-rw-r----- 1 syslog adm     0 2011-05-24 11:17 /var/log/kern.log

(And some system have a historically world-readable /var/log/dmesg that
should be fixed...) Does anyone see any problems in removing the default
user from the "adm" group? It seems to almost exclusively only be used for
log file reading permissions...

Thoughts, flames, etc?

-Kees

[1] http://git.kernel.org/?p=linux/kernel/git/torvalds/linux-2.6.git;a=commitdiff;h=eaf06b241b091357e72b76863ba16e89610d31bd

[2] http://git.kernel.org/?p=linux/kernel/git/torvalds/linux-2.6.git;a=commitdiff;h=38ef4c2e437d11b5922723504b62824e96761459

[3] https://lists.ubuntu.com/archives/kernel-team/2010-November/013499.html

[4] https://lkml.org/lkml/2011/5/22/99

[5] https://lists.ubuntu.com/archives/ubuntu-devel/2010-May/030797.html

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Re: Enabling the kernel's DMESG_RESTRICT feature

Clint Byrum-4
Excerpts from Kees Cook's message of Tue May 24 11:46:48 -0700 2011:

> One unresolved problem is that the local default user (who is part of
> "admin") is also part of the "adm" group, which means these log files are
> visible without additional privileges:
>
> -rw-r----- 1 root   adm 25937 2011-05-24 10:59 /var/log/dmesg
> -rw-r----- 1 syslog adm     0 2011-05-24 11:17 /var/log/kern.log
>
> (And some system have a historically world-readable /var/log/dmesg that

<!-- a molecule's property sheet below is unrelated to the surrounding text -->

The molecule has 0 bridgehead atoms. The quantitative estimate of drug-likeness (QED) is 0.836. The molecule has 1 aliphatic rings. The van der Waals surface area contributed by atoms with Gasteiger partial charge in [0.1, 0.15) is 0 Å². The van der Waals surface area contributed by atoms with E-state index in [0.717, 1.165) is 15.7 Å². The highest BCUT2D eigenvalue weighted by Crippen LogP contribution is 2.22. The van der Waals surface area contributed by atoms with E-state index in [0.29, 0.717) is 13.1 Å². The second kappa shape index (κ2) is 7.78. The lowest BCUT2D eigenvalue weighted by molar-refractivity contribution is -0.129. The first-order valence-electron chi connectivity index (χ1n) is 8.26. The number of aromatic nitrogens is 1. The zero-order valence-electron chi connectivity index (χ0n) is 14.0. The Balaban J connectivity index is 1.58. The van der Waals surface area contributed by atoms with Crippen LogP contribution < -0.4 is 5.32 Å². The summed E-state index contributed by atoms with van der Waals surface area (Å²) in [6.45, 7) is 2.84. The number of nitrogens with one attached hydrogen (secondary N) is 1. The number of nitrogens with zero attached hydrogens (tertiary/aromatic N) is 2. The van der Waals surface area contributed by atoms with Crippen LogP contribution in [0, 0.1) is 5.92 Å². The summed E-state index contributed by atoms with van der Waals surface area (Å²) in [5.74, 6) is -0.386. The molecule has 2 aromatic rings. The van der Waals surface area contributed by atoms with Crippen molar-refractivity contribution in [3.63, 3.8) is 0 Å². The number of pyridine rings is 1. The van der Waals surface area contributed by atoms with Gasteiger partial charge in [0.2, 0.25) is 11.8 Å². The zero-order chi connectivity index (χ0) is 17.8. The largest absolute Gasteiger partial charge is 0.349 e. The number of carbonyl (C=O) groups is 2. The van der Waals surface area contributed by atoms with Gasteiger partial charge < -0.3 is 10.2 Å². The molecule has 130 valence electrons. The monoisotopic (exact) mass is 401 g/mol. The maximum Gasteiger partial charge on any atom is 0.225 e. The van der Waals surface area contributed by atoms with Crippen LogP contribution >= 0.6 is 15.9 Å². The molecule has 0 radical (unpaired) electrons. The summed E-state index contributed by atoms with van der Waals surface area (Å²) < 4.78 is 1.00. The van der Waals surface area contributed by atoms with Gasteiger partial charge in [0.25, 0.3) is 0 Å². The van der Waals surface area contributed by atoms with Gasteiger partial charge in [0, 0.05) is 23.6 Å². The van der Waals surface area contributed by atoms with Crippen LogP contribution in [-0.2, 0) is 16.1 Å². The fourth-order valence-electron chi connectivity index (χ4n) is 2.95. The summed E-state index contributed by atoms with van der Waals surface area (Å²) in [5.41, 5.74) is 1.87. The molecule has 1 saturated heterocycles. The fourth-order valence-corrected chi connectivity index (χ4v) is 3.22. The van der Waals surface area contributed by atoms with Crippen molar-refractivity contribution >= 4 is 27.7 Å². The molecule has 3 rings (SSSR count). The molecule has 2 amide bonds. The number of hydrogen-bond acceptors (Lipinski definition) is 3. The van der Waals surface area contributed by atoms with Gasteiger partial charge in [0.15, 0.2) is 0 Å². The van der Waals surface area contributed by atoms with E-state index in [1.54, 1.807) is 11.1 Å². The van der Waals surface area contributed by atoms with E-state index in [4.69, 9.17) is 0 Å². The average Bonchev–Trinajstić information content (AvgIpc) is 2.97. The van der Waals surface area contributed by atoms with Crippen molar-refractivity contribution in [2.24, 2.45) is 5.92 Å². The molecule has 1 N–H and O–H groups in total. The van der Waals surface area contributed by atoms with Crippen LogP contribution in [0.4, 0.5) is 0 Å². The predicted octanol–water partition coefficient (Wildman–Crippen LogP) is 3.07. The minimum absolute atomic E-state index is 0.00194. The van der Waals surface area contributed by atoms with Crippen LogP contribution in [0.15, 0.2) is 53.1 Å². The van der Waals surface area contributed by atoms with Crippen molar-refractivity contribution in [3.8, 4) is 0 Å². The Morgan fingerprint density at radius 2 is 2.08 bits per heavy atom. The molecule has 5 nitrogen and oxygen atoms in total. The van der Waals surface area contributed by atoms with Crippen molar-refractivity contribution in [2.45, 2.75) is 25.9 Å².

> should be fixed...) Does anyone see any problems in removing the default
> user from the "adm" group? It seems to almost exclusively only be used for
> log file reading permissions...
>
> Thoughts, flames, etc?

+1

I've always been a bit surprised at how much I can see in /var/log when
logged into a brand new box as the initial admin user. I think users are
accustomed to sudo when debugging issues, and I'm comfortable with saying
that reading /var/log/* is just one more thing you need to use sudo for.

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Re: Enabling the kernel's DMESG_RESTRICT feature

Bryce Harrington-5
In reply to this post by Kees Cook-5
On Tue, May 24, 2011 at 11:46:48AM -0700, Kees Cook wrote:
> Hello!
>
> In Oneiric, I'd like to change the default availability of yet another
> long-standing system debugging feature: dmesg.
>
> Thoughts, flames, etc?

See https://bugs.launchpad.net/ubuntu/+source/xorg/+bug/716595 for some
sudo caching problems apport has had to work around which might pose
some complications here as well.

Can you outline your plans for updating apport in conjunction with this
change?

Bryce

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Re: Enabling the kernel's DMESG_RESTRICT feature

Kees Cook-8